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Comment Unicode (Score 1) 200

Maybe the Unicode consortium need to supplement the ZWJ character with an SJW character.

In all seriousness, while Unicode is intended to be universal, I don't think that bullshit emojis have a place in it. We have markup in addition to characters, not to mention SVG and other formats which can better represent them. They don't have to be in the Unicode standard.

Comment Re:KDE is the Premire Linux Desktop. (Score 1) 111

Nothing special. It was a fresh clean install in both cases. It's even a problem without the NFS home which has older crufty bits in the config. I've seen it on both my work machine and home machine, with Intel Iris and Radeon R9 390 graphics, respectively. The NFS problems are due to the KDE programs and libraries liking to log verbosely to stderr which gets logged to the homedir. While it's not as noticeable with local discs, it becomes a significant problem with freezes lasting up to a minute with NFS. This is a major usability problem. There's really no need to log this useless junk--this has been a problem since KDE4.

Comment Re:KDE is the Premire Linux Desktop. (Score 1) 111

For me kwin crashes for no reason very regularly (10 mins on average); back to i3 for me since Ubuntu 15.10; 16.04 is no better. It also completely sucks when using an NFS home. Every mouse click seems to want to write some pointless logs or state back to my homedir, freezing everything up. I don't have that problem with i3: it just manages windows and doesn't do lots of unnecessary I/O. Still pining for the pinnacle of usability and stability which was KDE3.

Comment Re:It is not like it was not expected... (Score 0) 251

Most people inside Britain don't find him funny either! I've never been a particular fan, and I don't know of anyone who is. I can only imagine he's connected with the BBC management, and is suitably PC. I doubt Rowan Atkinson would have the needed personality either. He's not a presenter, he's an actor, and is known for acting roles rather than being himself. One major change with this new series is that they hired actors rather than car nuts who can talk well. The old trio might have scripted parts of their show, but their banter came across as quite natural, and they all knew their stuff even if they didn't focus on it too much. They weren't acting, they were doing stuff with their mates, while being filmed doing it. I think LeBlanc could grow into that, and it would help if he had some more compatible personalities which complemented each other. Evans definitely wasn't that person! And regarding the "non-PC" attitudes of the old presenters, mentioned elsewhere in the comments. People watch Clarkson because he's an opinionated arsehole, or rather an entertaining and funny opinionated arsehole. It wasn't the sanitised and bland product which is the rest of the BBC's output, and his views likely resonate more with people than they care to imagine. Hell, I have plenty of friends in India and other countries who think Top Gear is the best thing on TV and absolutely *love* Clarkson. This is another demographic the BBC would like to pretend doesn't exist (they should be outraged by his non-PC opinions!), and while they all think he's an arsehole (as do we all), outraged they are not.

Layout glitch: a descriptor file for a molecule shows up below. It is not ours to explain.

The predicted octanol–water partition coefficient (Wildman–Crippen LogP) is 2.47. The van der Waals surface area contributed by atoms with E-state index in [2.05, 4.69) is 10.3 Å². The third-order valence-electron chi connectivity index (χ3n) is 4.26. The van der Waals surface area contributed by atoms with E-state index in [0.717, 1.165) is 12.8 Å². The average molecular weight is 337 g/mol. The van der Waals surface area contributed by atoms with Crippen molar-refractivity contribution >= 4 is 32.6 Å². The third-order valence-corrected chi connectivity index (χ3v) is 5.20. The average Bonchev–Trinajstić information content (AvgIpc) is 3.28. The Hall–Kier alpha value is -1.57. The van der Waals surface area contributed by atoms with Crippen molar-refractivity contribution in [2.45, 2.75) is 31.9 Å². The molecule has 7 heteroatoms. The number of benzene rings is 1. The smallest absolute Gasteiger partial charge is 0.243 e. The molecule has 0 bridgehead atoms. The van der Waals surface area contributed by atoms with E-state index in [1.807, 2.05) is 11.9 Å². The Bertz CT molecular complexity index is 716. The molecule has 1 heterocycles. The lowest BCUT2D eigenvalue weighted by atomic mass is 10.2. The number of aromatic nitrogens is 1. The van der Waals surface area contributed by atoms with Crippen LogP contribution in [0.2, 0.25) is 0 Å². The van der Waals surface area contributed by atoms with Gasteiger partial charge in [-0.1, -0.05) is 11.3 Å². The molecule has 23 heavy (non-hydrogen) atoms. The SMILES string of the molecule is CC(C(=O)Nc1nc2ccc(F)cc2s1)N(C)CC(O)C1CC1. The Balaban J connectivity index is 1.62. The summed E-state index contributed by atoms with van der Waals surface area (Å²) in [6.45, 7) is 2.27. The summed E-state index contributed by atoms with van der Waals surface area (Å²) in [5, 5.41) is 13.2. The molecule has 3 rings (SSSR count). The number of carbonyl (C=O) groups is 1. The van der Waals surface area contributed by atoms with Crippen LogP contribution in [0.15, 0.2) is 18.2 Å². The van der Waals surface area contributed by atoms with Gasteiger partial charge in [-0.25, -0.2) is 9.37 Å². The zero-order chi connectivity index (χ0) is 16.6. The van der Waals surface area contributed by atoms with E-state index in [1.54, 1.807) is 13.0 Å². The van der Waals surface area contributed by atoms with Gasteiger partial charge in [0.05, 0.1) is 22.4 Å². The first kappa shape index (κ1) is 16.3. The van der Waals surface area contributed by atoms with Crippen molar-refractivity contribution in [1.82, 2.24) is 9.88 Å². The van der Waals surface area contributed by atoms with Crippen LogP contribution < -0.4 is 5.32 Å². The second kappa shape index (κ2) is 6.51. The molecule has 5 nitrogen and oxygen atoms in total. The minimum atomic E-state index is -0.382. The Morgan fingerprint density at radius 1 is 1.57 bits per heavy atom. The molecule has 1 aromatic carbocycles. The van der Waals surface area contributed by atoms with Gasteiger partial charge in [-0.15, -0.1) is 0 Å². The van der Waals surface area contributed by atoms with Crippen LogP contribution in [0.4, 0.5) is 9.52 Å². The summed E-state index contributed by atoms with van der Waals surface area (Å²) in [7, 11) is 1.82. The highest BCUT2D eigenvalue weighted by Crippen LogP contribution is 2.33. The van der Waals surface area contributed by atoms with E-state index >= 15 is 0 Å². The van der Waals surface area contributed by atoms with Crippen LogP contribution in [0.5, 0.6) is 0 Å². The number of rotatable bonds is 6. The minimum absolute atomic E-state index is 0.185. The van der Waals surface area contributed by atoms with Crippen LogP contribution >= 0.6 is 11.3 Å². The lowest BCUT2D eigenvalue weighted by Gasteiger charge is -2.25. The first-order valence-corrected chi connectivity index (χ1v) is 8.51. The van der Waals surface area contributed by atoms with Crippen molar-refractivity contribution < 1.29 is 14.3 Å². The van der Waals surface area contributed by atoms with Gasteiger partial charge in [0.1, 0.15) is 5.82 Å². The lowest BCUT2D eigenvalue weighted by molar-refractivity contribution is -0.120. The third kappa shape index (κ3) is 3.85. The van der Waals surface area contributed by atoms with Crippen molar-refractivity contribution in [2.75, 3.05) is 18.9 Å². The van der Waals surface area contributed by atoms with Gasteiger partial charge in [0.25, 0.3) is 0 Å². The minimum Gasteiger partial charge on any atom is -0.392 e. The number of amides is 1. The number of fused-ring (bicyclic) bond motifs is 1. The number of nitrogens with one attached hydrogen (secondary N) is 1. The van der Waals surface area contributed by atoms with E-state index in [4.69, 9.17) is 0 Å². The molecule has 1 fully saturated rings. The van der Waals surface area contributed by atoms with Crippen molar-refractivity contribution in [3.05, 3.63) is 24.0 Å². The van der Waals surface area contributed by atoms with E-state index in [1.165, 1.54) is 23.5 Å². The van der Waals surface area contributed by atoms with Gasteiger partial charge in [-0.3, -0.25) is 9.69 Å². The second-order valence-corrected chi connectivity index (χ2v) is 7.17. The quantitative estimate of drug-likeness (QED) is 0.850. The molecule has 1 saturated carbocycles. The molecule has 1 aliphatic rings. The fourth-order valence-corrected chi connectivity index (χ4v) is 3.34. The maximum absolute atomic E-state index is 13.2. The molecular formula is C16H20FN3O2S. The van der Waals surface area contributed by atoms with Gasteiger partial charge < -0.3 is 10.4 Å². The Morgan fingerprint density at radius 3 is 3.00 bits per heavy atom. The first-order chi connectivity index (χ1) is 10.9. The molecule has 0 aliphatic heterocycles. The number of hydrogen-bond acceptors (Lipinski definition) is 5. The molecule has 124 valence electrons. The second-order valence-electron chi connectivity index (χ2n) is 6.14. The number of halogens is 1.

Comment Re: Compression (Score 3, Insightful) 295

It depends entirely upon the type of data. See the examples below. Some data gives a little compression; there's a lot of binary data in my homedir which doesn't compress too well. On the other hand, source code, system logs and mail can compress superbly.

Regarding the "performance penalty", it's generally going to be positive and improve performance. We are talking lz4 here, not gzip/bzip2/xz. It's fast, trading a lower compression ratio for performance. It can compress and decompress blocks in parallel. It can do this much faster than it can read data from disk, so you'll actually improve read and write speeds. And this is on top of ZFS being able to pull data of multiple spindles as the data is distributed over multiple zvols, with redundant copies of data, etc. It's likely not the penalty you think it is. It does multiple rounds of lightweight lz4 compression to reduce the entropy, and it bails out early if poorly compressible.

% zfs get refcompressratio red/home/rleigh system/usr/ports system/usr/src system/var/log system/var/mail
NAME PROPERTY VALUE SOURCE
red/home/rleigh refcompressratio 1.33x -
system/usr/ports refcompressratio 1.60x -
system/usr/src refcompressratio 2.16x -
system/var/log refcompressratio 6.54x -
system/var/mail refcompressratio 4.99x -

With compression like this, you no longer need to bother compressing rotated logs. And while the homedir compression is small in comparison, it's gained me an extra 100GiB just for this single dataset, which is not to be sneezed at.

Comment Re:Good Luck (Score 1) 295

The licence is most certainly compatible with BSD. It's included in FreeBSD base for crying out loud!

% uname -srm
FreeBSD 10.3-RELEASE-p4 amd64
% find /boot -name '*zfs*'